Thursday, June 9, 2011


As I write the occasional bog, and read those of others, I’m becoming more, and more, aware of the need to avoid self-promotion of any kind.

When I read a blog which chronicles the exploits performed in the Name of Christ by the writer, I sometimes have a real sense of unease about what is going on.

Marlena Graves, a guest blogger on Her-menuetics, the Christianity Today womens’ blog, wrote an article entitled , Is Self-PromotionSinful?, in which she refers to J.D.Salinger’s book The Catcher in The Rye.

In her article she refers to  Salinger’s “efforts to spurn fame and self-promotion because they can lead to phoniness, something Salinger abhorred.”

As her article continues, Graves speaks of her own thoughts when writing, 
"Am I doing this only to build a bigger platform? Is this just self-promotion? Sometimes, “You have to have an audience built up before you write a book” gets translated into, “Throw yourself down from this high point of the temple" (do something spectacular to get attention) (Matt. 4:5-6) or, “No one who wants to become a public figure acts in secret. Since you are doing these things, show yourself to the world” (John 7:4). Some readers might accuse me of scraping my conscience or of being oversensitive; on the other hand, some may think that I’m using this very post to promote myself."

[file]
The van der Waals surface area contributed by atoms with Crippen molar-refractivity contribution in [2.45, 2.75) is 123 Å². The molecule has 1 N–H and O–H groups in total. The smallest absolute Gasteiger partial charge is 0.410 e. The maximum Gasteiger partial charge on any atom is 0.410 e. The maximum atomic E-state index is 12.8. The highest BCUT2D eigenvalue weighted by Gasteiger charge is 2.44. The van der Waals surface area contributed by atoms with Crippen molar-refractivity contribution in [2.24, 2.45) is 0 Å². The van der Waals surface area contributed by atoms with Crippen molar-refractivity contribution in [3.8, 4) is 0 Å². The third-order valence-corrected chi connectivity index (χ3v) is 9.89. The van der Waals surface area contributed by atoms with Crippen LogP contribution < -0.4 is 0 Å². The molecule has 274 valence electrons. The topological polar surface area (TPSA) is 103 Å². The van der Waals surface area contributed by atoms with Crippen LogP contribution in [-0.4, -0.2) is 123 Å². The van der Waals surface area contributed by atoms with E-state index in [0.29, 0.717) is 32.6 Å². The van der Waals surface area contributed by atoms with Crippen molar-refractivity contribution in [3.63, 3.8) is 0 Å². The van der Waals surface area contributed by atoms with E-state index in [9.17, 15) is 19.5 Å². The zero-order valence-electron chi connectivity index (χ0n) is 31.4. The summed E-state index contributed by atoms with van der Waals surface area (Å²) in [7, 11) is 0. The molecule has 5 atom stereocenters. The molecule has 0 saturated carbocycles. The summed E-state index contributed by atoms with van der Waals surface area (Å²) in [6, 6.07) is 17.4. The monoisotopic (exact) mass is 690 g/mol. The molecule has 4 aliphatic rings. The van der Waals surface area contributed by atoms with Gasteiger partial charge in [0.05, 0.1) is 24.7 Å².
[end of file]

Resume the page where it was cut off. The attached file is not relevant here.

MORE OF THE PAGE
She goes on to quote Salinger saying something  about this in “Catcher in the Rye. When protagonist Holden Caulfield’s sister, Phoebe, asks him why he doesn’t become a lawyer like their father, he says:

[T]hey’re all right if they go around saving innocent guys’ lives . . . but you don’t do that kind of stuff if you’re a lawyer. All you do is make a lot of dough and play golf and play bridge and buy cars and drink Martinis and look like a hot-shot. . . . Even if you did go around saving guys’ lives and all, how would you know if you did it because you really wanted to save guys’ lives, or because . . . you really wanted to . . . be a terrific lawyer with everyone slapping you on the back. . . . How would you know you weren’t being a phony? The trouble is, you wouldn’t. (p. 172)